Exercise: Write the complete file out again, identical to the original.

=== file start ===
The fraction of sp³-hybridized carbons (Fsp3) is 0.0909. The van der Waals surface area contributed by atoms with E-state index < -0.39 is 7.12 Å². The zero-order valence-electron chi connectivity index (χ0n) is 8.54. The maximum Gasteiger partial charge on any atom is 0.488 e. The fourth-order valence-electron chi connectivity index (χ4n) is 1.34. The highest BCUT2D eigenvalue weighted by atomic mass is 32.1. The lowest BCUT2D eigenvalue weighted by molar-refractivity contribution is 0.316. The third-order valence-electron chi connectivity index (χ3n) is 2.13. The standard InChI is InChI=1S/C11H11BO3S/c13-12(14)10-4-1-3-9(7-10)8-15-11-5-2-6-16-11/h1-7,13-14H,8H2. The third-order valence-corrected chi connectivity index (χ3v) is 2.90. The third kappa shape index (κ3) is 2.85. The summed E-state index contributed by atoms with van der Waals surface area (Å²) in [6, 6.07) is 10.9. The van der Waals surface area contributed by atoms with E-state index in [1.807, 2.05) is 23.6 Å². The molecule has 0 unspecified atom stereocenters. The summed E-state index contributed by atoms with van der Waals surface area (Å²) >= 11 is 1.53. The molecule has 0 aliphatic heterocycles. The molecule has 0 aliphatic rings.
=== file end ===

The fraction of sp³-hybridized carbons (Fsp3) is 0.0909. The van der Waals surface area contributed by atoms with E-state index < -0.39 is 7.12 Å². The zero-order valence-electron chi connectivity index (χ0n) is 8.54. The maximum Gasteiger partial charge on any atom is 0.488 e. The fourth-order valence-electron chi connectivity index (χ4n) is 1.34. The highest BCUT2D eigenvalue weighted by atomic mass is 32.1. The lowest BCUT2D eigenvalue weighted by molar-refractivity contribution is 0.316. The third-order valence-electron chi connectivity index (χ3n) is 2.13. The standard InChI is InChI=1S/C11H11BO3S/c13-12(14)10-4-1-3-9(7-10)8-15-11-5-2-6-16-11/h1-7,13-14H,8H2. The third-order valence-corrected chi connectivity index (χ3v) is 2.90. The third kappa shape index (κ3) is 2.85. The summed E-state index contributed by atoms with van der Waals surface area (Å²) in [6, 6.07) is 10.9. The van der Waals surface area contributed by atoms with E-state index in [1.807, 2.05) is 23.6 Å². The molecule has 0 unspecified atom stereocenters. The summed E-state index contributed by atoms with van der Waals surface area (Å²) >= 11 is 1.53. The molecule has 0 aliphatic heterocycles. The molecule has 0 aliphatic rings.